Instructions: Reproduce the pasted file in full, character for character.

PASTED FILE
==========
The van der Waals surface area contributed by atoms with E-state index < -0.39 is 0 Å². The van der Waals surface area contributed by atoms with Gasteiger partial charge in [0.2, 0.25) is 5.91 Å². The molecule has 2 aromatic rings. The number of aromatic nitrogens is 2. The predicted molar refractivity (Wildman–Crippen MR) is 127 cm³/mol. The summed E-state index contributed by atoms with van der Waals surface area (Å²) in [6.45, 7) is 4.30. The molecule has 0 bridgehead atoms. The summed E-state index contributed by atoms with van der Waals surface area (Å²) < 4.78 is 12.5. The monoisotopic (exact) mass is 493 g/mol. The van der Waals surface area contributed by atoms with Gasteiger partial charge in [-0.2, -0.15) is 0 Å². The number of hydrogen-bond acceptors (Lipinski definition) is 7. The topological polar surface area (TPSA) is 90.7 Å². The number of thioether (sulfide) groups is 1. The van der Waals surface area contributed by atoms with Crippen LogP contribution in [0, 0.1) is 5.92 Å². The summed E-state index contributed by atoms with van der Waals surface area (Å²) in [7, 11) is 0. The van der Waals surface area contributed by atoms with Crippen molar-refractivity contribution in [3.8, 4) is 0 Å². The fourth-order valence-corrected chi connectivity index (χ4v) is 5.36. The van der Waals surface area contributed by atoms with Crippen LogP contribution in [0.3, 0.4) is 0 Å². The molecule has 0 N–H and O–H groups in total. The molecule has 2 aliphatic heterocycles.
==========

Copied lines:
The van der Waals surface area contributed by atoms with E-state index < -0.39 is 0 Å². The van der Waals surface area contributed by atoms with Gasteiger partial charge in [0.2, 0.25) is 5.91 Å². The molecule has 2 aromatic rings. The number of aromatic nitrogens is 2. The predicted molar refractivity (Wildman–Crippen MR) is 127 cm³/mol. The summed E-state index contributed by atoms with van der Waals surface area (Å²) in [6.45, 7) is 4.30. The molecule has 0 bridgehead atoms. The summed E-state index contributed by atoms with van der Waals surface area (Å²) < 4.78 is 12.5. The monoisotopic (exact) mass is 493 g/mol. The van der Waals surface area contributed by atoms with Gasteiger partial charge in [-0.2, -0.15) is 0 Å². The number of hydrogen-bond acceptors (Lipinski definition) is 7. The topological polar surface area (TPSA) is 90.7 Å². The number of thioether (sulfide) groups is 1. The van der Waals surface area contributed by atoms with Crippen LogP contribution in [0, 0.1) is 5.92 Å². The summed E-state index contributed by atoms with van der Waals surface area (Å²) in [7, 11) is 0. The van der Waals surface area contributed by atoms with Crippen molar-refractivity contribution in [3.8, 4) is 0 Å². The fourth-order valence-corrected chi connectivity index (χ4v) is 5.36. The van der Waals surface area contributed by atoms with Crippen LogP contribution in [0.3, 0.4) is 0 Å². The molecule has 0 N–H and O–H groups in total. The molecule has 2 aliphatic heterocycles.